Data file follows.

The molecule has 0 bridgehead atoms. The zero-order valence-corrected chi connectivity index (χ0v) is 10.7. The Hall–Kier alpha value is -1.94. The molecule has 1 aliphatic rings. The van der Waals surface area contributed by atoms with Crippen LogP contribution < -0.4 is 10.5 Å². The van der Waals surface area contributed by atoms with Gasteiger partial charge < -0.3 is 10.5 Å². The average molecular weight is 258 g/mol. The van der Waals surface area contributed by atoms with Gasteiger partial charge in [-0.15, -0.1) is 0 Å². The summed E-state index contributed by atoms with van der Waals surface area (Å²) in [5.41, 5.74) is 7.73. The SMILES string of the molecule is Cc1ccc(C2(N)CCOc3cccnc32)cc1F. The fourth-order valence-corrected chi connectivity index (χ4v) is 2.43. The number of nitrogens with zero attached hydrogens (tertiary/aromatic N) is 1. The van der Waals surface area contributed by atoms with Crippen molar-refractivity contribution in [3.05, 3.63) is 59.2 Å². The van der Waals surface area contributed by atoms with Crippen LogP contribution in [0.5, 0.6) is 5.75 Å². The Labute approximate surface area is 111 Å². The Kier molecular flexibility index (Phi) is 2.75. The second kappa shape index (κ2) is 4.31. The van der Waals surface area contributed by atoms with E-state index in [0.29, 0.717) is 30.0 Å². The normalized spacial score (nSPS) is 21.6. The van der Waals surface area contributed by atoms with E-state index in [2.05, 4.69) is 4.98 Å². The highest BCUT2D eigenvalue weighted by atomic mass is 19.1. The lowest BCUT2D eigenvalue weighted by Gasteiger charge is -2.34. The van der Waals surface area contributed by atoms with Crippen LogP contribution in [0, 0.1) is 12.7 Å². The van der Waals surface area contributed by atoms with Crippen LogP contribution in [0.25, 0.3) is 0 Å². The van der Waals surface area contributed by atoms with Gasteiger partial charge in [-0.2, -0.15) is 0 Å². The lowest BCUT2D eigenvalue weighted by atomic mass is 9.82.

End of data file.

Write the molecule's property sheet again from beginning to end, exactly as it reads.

The molecule has 0 bridgehead atoms. The zero-order valence-corrected chi connectivity index (χ0v) is 10.7. The Hall–Kier alpha value is -1.94. The molecule has 1 aliphatic rings. The van der Waals surface area contributed by atoms with Crippen LogP contribution < -0.4 is 10.5 Å². The van der Waals surface area contributed by atoms with Gasteiger partial charge < -0.3 is 10.5 Å². The average molecular weight is 258 g/mol. The van der Waals surface area contributed by atoms with Gasteiger partial charge in [-0.15, -0.1) is 0 Å². The summed E-state index contributed by atoms with van der Waals surface area (Å²) in [5.41, 5.74) is 7.73. The SMILES string of the molecule is Cc1ccc(C2(N)CCOc3cccnc32)cc1F. The fourth-order valence-corrected chi connectivity index (χ4v) is 2.43. The number of nitrogens with zero attached hydrogens (tertiary/aromatic N) is 1. The van der Waals surface area contributed by atoms with Crippen molar-refractivity contribution in [3.05, 3.63) is 59.2 Å². The van der Waals surface area contributed by atoms with Crippen LogP contribution in [0.5, 0.6) is 5.75 Å². The Labute approximate surface area is 111 Å². The Kier molecular flexibility index (Phi) is 2.75. The second kappa shape index (κ2) is 4.31. The van der Waals surface area contributed by atoms with E-state index in [0.29, 0.717) is 30.0 Å². The normalized spacial score (nSPS) is 21.6. The van der Waals surface area contributed by atoms with E-state index in [2.05, 4.69) is 4.98 Å². The highest BCUT2D eigenvalue weighted by atomic mass is 19.1. The lowest BCUT2D eigenvalue weighted by Gasteiger charge is -2.34. The van der Waals surface area contributed by atoms with Crippen LogP contribution in [0, 0.1) is 12.7 Å². The van der Waals surface area contributed by atoms with Crippen LogP contribution in [0.25, 0.3) is 0 Å². The van der Waals surface area contributed by atoms with Gasteiger partial charge in [-0.2, -0.15) is 0 Å². The lowest BCUT2D eigenvalue weighted by atomic mass is 9.82.